This was a powerful critique at the time, and has yet to penetrate a lot of economic talk. Here, for instance, is Christina Romer, former Chair of the CEA:
The real division is not about the acceptable level of inflation, but about its causes, and the dispute is limiting the Fed’s aid to the economic recovery. The debate is between what I would describe as empiricists and theorists.
Empiricists, as the name suggests, put most weight on the evidence. Empirical analysis shows that the main determinants of inflation are past inflation and unemployment. Inflation rises when unemployment is below normal and falls when it is above normal.
It seems that Romer is accepting not only the empirical Phillips Curve relationship, but also its causal ability to be used by central bankers. Not only is this her own opinion, but the view that ought to be held by "empiricists" who are rigorous in the way they face data, as opposed to those woolley-headed theorists.
Yet even the empirical relationship between unemployment and inflation has broken down in the past few decades. And even if one such relationship did exist, that would not necessarily provide a guide for monetary policy. I do agree that more monetary easing would be worthwhile, but this is a bad way argument in its favor.
On the other side, you have other individuals arguing against monetary easing on the grounds that higher structural unemployment makes monetary easing futile. Scott Sumner neatly addresses that argument:
For similar reasons there is no hard and fast distinction between cyclical and structural unemployment. For instance, if structural unemployment in American has risen closer to European levels, it may be partly due to the decision to extend unemployment insurance from 26 weeks to 99 weeks, and to increase the minimum wage by over 40% right before the recession. Does that mean that demand stimulus cannot lower unemployment? No, because the maximum length of unemployment insurance is itself an endogenous variable. If stimulus were to sharply boost aggregate demand it is quite likely that Congress would return the UI limit to 26 weeks, as it has during previous recoveries. For similar reasons, the real minimum wage would decline with more rapid growth in demand. Aggregate supply and demand are hopelessly entangled, a problem that many economists haven’t fully recognised.
Once again, some relationship we observe today ("there is more structural unemployment now") doesn't provide an unambiguous guide on what to do in the future.
Finally, here’s a recent example from India’s Economist Prime Minister, Manmohan Singh:
We are committed to a growth rate of 9 to 10 % per annum. Our savings rate is about 34 to 35 % of our GDP with an investment rate of 36 to 37 %. And with a capital output ratio of 4:1 we can manage to have a growth rate of 9%.
On the face of it, this is a reasonable statement. Savings do translate into investment closely enough (give or take foreign direct investment, cash stuffed under the mattress, etc.), and accumulated capital in the form of investment aids in future output growth. And, at any point in time, one can compute the ratio between capital and output as a ratio. That’s all true enough.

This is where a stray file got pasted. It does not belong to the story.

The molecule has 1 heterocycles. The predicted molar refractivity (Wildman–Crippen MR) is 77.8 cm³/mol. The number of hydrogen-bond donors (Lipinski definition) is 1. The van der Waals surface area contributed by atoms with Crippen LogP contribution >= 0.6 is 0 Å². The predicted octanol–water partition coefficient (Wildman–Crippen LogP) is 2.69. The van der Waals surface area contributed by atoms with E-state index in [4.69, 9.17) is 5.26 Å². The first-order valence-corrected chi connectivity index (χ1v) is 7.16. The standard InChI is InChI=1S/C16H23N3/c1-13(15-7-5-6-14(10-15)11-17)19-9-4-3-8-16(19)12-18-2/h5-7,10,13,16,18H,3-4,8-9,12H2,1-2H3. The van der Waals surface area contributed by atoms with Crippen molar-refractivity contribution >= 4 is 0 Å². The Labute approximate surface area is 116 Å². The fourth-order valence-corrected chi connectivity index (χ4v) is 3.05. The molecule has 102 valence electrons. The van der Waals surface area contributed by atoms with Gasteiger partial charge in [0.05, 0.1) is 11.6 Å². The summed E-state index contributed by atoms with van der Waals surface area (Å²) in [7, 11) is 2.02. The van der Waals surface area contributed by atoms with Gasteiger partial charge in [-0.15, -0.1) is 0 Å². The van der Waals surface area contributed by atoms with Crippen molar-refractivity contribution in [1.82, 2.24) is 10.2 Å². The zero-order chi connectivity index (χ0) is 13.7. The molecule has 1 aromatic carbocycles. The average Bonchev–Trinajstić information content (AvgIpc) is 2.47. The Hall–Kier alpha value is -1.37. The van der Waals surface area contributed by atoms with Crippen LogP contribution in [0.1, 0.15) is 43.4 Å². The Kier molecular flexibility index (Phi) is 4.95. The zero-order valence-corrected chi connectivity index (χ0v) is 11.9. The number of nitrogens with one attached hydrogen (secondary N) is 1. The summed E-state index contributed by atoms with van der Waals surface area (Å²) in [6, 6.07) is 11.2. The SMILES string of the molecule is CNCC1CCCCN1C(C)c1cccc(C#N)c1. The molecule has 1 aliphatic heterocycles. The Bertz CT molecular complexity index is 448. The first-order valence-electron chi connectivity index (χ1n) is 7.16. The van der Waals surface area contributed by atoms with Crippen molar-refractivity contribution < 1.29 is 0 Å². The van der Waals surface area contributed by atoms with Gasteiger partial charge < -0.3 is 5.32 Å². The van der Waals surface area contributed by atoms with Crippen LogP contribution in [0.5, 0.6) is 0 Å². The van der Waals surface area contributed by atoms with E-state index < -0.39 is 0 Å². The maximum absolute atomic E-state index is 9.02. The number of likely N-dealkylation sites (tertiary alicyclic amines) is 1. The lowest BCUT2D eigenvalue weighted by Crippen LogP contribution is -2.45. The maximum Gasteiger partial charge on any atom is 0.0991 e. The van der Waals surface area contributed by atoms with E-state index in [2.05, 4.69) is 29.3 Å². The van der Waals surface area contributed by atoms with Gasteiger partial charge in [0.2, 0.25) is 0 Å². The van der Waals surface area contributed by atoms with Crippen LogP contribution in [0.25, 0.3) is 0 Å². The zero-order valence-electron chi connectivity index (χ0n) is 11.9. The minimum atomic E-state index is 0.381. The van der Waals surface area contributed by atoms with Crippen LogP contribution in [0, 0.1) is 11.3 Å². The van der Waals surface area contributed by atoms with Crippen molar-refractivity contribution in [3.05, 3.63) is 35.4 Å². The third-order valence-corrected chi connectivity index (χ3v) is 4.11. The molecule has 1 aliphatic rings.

What’s disturbing is the manner in which Manmohan Singh apparently relies on the crutch of capital/output as a solid parameter to be manipulable by policy. This has been a consistent factor in his economic thinking for quite some time, and goes back to the assumptions of early Indian planners that the accumulation of capital alone would suffice for growth.
Well that wasn’t necessarily true in Nehru’s time and it's not true now. For instance, note as Yasheng Huang does that China is far less effective than India at translating savings into growth (the country also saves more in general). So this is not some fixed parameter set by immutable laws. Instead the capital/output ratio is highly responsive to the general policy environment and incentives faced by economic actors. In China, presumably what you have going on is a lower degree of allocative efficiency. Yet one might equally have concerns in the Indian context about the role of policy; with microeconomic problems of labor quality, health, land acquisition, general governance, labor laws, taxation, and so on and so forth. It is exactly in order to evade the government’s abysmal failure to tackle these existing and tangible problems that Manmohan Singh suggests that the problem of growth can be reduced to an arithmetic question of savings and investment. Yet that relationship may not hold up in the absence of additional reforms to improve governance and tackle the various other binding constraints that hold back growth. (oh, to be sure he mentions other steps to make sure this will happen; but if his proposals haven't taken off in the last seven years why would they take effect now?).
Let me put it this way — Tim Pawlenty recently received a lot of flack for suggesting that his economic policy would simply demand 5% growth for a decade. What if he had said instead; “I will push savings up to 20%; then since there is a 4:1 relationship between investment and growth we can expect 5% growth.” I think most people would find the idea a little nuts. Many misadventures in development economics have included failures where simply pumping in more capital didn't necessarily get you more growth in an arithmetic fashion. The root problem is that any current relationship between savings and growth doesn’t represent a causal relationship manipulable by policymakers. That’s the Lucas Critique in action.